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Pietro Tomajer on stage at this year's GPHG awards ceremony.

Inside the jury room of the GPHG awards with The Limited Edition founder Pietro Tomajer

Have you ever wondered how the winners of the Grand Prix d’Horlogerie de Genève are selected? Pietro Tomajer was on this year’s jury and tells WatchPro what goes on behind the scenes.

Have you ever wondered how the winners of the Grand Prix d’Horlogerie de Genève are selected? Pietro Tomajer, co-founder of The Limited Edition and one of the UK’s leading experts on independent watchmaking, was on this year’s jury and tells WatchPro what goes on behind the scenes.

WATCHPRO: How did it feel to be asked to judge the ‘watch Oscars’?

PIETRO TOMAJER: It was totally unexpected but I can’t hide that I am very grateful to the GPHG.

The GPHG, or the ‘Oscars of Watchmaking’ as defined by many, represents the essence of the watch industry establishment, the core and heart of what this industry stands for. So, to be invited to such a symposium was for me a genuine surprise and I honestly felt humbled.

After rationalising, I believe that our presence must be connected with the huge popularity that independent watchmaking has gained over the last few years, and there is probably a recognition of the humble role we have played to expose them, virtually becoming the ‘Home of independent watchmaking’ over the last ten years.

I feel we are basically entrusted to give more representation to the independents within the GPHG, and we were happy to do that with energy, humility and gratitude.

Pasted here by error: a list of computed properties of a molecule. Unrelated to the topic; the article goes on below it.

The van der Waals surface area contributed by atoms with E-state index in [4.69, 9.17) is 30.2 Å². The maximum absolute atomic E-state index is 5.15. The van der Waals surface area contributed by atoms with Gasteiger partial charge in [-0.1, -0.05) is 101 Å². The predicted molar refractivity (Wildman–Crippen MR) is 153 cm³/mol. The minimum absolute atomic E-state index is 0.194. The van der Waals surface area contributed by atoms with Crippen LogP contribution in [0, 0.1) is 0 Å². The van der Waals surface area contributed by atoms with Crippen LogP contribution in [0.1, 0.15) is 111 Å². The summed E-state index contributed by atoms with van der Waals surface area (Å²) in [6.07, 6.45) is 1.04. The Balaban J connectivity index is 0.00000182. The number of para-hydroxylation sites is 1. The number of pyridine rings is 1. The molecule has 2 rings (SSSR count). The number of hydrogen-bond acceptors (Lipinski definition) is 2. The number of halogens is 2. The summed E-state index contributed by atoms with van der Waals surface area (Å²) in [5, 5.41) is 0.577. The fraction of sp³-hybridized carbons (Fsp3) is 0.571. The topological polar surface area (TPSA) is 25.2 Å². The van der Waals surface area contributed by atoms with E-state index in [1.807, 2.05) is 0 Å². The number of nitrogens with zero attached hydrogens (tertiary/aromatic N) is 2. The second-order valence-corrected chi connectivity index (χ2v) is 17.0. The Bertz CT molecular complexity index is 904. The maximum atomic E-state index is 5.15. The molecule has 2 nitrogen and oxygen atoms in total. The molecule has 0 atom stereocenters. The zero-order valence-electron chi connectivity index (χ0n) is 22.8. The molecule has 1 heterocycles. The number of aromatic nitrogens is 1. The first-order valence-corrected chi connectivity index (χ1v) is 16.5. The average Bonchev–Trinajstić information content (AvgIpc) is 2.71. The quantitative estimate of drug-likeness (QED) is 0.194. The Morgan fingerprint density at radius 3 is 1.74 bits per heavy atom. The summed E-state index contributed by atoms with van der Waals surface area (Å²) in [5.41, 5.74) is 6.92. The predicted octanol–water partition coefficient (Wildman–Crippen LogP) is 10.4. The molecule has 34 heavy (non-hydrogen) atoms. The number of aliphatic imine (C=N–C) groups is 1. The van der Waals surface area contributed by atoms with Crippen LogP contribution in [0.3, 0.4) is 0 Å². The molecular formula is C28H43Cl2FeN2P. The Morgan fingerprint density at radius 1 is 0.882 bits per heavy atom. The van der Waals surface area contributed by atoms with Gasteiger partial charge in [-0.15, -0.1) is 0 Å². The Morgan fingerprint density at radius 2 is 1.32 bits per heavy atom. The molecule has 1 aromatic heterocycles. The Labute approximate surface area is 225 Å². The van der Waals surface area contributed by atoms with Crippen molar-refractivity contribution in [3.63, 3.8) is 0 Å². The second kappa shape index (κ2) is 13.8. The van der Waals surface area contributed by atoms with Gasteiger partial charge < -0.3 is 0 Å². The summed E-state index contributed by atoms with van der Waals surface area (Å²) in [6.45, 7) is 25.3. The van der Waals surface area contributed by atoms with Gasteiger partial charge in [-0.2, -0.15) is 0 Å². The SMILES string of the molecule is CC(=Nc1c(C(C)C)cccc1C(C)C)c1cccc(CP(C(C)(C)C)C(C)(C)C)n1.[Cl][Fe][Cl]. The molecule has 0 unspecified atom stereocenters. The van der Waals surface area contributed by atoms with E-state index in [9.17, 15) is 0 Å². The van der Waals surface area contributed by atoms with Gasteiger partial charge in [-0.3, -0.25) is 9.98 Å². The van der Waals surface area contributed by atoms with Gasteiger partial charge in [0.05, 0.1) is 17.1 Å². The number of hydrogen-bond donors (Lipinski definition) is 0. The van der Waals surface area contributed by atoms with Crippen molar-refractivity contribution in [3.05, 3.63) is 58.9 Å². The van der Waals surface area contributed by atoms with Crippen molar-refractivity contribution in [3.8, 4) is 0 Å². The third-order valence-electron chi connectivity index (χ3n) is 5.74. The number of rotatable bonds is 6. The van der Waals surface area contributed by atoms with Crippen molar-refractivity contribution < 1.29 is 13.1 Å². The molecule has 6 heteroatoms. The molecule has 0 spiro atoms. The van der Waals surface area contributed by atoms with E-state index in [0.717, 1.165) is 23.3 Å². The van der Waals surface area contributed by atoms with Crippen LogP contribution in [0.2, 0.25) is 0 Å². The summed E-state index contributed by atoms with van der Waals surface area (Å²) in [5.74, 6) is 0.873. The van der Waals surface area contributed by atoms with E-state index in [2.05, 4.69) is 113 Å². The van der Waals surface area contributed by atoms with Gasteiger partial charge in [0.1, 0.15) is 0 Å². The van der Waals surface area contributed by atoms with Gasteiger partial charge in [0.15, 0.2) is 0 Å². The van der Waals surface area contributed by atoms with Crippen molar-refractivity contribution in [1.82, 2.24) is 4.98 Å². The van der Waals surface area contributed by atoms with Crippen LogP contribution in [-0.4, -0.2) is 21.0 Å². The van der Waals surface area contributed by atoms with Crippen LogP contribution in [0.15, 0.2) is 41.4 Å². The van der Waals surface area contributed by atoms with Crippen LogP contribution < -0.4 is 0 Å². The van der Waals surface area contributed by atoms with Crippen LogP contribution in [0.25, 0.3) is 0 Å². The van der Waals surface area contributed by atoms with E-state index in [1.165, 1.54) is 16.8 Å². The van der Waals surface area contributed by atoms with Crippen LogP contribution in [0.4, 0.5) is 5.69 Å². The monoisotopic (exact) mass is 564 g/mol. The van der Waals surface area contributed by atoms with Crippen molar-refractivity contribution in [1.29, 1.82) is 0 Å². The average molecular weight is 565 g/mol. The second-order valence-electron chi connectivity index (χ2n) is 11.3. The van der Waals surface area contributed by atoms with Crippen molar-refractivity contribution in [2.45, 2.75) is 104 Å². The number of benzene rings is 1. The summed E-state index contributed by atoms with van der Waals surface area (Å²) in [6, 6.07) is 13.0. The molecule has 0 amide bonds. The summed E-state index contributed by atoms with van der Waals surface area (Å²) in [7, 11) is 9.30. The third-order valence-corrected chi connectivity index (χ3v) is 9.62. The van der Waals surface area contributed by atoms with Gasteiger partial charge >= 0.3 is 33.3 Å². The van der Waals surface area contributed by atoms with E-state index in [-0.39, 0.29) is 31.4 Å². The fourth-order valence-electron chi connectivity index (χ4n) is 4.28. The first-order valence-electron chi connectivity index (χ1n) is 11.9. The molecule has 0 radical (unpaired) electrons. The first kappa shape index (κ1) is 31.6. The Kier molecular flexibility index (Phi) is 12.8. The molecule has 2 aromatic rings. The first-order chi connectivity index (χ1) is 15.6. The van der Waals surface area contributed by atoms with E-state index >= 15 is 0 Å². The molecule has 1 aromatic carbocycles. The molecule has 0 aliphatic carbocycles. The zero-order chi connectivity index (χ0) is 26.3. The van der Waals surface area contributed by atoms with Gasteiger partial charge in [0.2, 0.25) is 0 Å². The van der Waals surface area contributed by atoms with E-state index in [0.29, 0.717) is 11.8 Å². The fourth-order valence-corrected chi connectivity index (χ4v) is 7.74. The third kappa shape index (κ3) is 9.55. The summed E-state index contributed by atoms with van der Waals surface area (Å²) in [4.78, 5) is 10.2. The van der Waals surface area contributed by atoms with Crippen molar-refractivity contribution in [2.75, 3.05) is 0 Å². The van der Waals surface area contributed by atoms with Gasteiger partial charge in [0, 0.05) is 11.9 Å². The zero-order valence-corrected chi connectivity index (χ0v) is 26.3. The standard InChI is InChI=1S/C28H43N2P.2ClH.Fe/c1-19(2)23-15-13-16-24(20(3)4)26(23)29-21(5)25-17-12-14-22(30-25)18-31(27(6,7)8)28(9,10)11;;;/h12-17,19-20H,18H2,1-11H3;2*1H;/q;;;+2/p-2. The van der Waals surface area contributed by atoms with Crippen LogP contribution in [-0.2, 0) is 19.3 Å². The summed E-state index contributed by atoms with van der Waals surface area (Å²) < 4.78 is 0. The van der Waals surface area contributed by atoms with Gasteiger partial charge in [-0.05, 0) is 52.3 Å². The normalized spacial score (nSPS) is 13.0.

As I stated more than once, if watchmaking is here to stay, it is because of the work and drive of the real pioneers, the artisan watchmakers (I have a fascination for the solo watchmakers) and indie brands. And it is a honour to be witnessing this particular times, as we experience it first hand.

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Thirty industry experts make up the jury for the GPHG.

WATCHPRO: What did you look for in a winning watch (obviously different for different categories, but what was the overarching criteria)?

PIETRO TOMAJER: After having contributed to the selection of the finalists, via a vote that has involved all the 800 GPHG Academy members, a member of the jury is asked to compare the six finalists for every category, and choose the best in his opinion.

So arguably, at this stage, most of the watches that reached the final selection would inherently have most of the elements that, personally, I would find important to deserve a win.

Although design, history and the Metiers d’art all generally play an important role, for me it is the level of creativity, the inclination to innovate, the mechanical complexity and, something I really value, the overall look of the mechanics as paramount criteria. The artisanal finishing is something I really value too, as a final decider of my actual selection.

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WATCHPRO: Was it valuable or a hindrance to have the input and opinions of the other jury members when choosing a winner?

PIETRO TOMAJER: During the selection process, in the morning the jury members are split and grouped in smaller workshops, with six sitting around a table and being submitted the candidate watches per category.